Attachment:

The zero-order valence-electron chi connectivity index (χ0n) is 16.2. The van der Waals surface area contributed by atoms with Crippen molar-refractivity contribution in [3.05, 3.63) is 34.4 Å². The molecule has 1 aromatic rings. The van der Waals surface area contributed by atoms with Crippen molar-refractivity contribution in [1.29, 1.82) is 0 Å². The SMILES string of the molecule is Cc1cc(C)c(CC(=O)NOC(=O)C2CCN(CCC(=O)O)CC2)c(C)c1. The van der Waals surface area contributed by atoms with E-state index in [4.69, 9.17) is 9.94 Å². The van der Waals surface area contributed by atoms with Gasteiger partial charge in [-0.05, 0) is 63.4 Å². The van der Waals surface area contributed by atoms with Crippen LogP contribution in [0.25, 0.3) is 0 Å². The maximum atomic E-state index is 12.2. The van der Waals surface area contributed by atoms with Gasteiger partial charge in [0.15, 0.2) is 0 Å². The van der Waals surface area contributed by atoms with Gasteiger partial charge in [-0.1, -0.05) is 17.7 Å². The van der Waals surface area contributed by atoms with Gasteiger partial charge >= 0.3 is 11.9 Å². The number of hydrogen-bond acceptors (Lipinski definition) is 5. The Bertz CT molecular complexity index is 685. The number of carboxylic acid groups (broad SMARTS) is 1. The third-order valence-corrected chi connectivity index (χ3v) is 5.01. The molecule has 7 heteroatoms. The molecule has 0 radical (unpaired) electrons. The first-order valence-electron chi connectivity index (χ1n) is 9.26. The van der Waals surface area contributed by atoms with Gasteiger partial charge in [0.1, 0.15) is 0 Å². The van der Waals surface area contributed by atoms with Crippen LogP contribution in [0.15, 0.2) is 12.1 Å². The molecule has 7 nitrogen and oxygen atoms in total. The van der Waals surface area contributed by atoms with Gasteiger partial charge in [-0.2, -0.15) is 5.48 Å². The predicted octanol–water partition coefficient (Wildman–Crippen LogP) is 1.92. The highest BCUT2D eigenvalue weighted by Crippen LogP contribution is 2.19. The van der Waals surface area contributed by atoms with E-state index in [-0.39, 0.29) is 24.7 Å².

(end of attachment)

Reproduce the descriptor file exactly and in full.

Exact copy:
The zero-order valence-electron chi connectivity index (χ0n) is 16.2. The van der Waals surface area contributed by atoms with Crippen molar-refractivity contribution in [3.05, 3.63) is 34.4 Å². The molecule has 1 aromatic rings. The van der Waals surface area contributed by atoms with Crippen molar-refractivity contribution in [1.29, 1.82) is 0 Å². The SMILES string of the molecule is Cc1cc(C)c(CC(=O)NOC(=O)C2CCN(CCC(=O)O)CC2)c(C)c1. The van der Waals surface area contributed by atoms with E-state index in [4.69, 9.17) is 9.94 Å². The van der Waals surface area contributed by atoms with Gasteiger partial charge in [-0.05, 0) is 63.4 Å². The van der Waals surface area contributed by atoms with Crippen LogP contribution in [0.25, 0.3) is 0 Å². The maximum atomic E-state index is 12.2. The van der Waals surface area contributed by atoms with Gasteiger partial charge in [0.15, 0.2) is 0 Å². The van der Waals surface area contributed by atoms with Gasteiger partial charge in [-0.1, -0.05) is 17.7 Å². The van der Waals surface area contributed by atoms with Gasteiger partial charge >= 0.3 is 11.9 Å². The number of hydrogen-bond acceptors (Lipinski definition) is 5. The Bertz CT molecular complexity index is 685. The number of carboxylic acid groups (broad SMARTS) is 1. The third-order valence-corrected chi connectivity index (χ3v) is 5.01. The molecule has 7 heteroatoms. The molecule has 0 radical (unpaired) electrons. The first-order valence-electron chi connectivity index (χ1n) is 9.26. The van der Waals surface area contributed by atoms with Gasteiger partial charge in [0.1, 0.15) is 0 Å². The van der Waals surface area contributed by atoms with Crippen LogP contribution in [0.15, 0.2) is 12.1 Å². The molecule has 7 nitrogen and oxygen atoms in total. The van der Waals surface area contributed by atoms with Gasteiger partial charge in [-0.2, -0.15) is 5.48 Å². The predicted octanol–water partition coefficient (Wildman–Crippen LogP) is 1.92. The highest BCUT2D eigenvalue weighted by Crippen LogP contribution is 2.19. The van der Waals surface area contributed by atoms with E-state index in [-0.39, 0.29) is 24.7 Å².